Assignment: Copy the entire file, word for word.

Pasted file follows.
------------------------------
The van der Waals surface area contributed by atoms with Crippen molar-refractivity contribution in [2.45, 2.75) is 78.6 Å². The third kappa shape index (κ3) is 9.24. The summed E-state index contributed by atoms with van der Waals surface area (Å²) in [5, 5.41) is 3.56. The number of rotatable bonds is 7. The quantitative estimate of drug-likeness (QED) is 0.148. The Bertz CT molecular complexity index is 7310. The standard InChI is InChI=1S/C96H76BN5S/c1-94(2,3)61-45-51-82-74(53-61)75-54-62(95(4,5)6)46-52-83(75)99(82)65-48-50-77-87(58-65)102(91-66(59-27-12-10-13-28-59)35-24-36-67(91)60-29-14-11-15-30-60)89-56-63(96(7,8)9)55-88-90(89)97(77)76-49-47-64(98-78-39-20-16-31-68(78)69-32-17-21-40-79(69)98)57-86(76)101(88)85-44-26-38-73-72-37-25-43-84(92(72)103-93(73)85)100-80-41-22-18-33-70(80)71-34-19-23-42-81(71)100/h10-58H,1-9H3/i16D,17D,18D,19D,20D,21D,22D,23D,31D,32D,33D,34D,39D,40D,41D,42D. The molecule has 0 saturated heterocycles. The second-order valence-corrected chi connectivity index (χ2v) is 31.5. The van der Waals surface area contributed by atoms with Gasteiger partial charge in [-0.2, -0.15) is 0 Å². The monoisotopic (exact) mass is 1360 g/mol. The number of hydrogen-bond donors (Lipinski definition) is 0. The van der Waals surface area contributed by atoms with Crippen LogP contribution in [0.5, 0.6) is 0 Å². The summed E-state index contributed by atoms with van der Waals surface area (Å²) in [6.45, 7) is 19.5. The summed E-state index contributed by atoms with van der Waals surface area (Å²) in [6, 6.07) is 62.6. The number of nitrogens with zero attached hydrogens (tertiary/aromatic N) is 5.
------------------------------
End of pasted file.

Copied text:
The van der Waals surface area contributed by atoms with Crippen molar-refractivity contribution in [2.45, 2.75) is 78.6 Å². The third kappa shape index (κ3) is 9.24. The summed E-state index contributed by atoms with van der Waals surface area (Å²) in [5, 5.41) is 3.56. The number of rotatable bonds is 7. The quantitative estimate of drug-likeness (QED) is 0.148. The Bertz CT molecular complexity index is 7310. The standard InChI is InChI=1S/C96H76BN5S/c1-94(2,3)61-45-51-82-74(53-61)75-54-62(95(4,5)6)46-52-83(75)99(82)65-48-50-77-87(58-65)102(91-66(59-27-12-10-13-28-59)35-24-36-67(91)60-29-14-11-15-30-60)89-56-63(96(7,8)9)55-88-90(89)97(77)76-49-47-64(98-78-39-20-16-31-68(78)69-32-17-21-40-79(69)98)57-86(76)101(88)85-44-26-38-73-72-37-25-43-84(92(72)103-93(73)85)100-80-41-22-18-33-70(80)71-34-19-23-42-81(71)100/h10-58H,1-9H3/i16D,17D,18D,19D,20D,21D,22D,23D,31D,32D,33D,34D,39D,40D,41D,42D. The molecule has 0 saturated heterocycles. The second-order valence-corrected chi connectivity index (χ2v) is 31.5. The van der Waals surface area contributed by atoms with Gasteiger partial charge in [-0.2, -0.15) is 0 Å². The monoisotopic (exact) mass is 1360 g/mol. The number of hydrogen-bond donors (Lipinski definition) is 0. The van der Waals surface area contributed by atoms with Crippen LogP contribution in [0.5, 0.6) is 0 Å². The summed E-state index contributed by atoms with van der Waals surface area (Å²) in [6.45, 7) is 19.5. The summed E-state index contributed by atoms with van der Waals surface area (Å²) in [6, 6.07) is 62.6. The number of nitrogens with zero attached hydrogens (tertiary/aromatic N) is 5.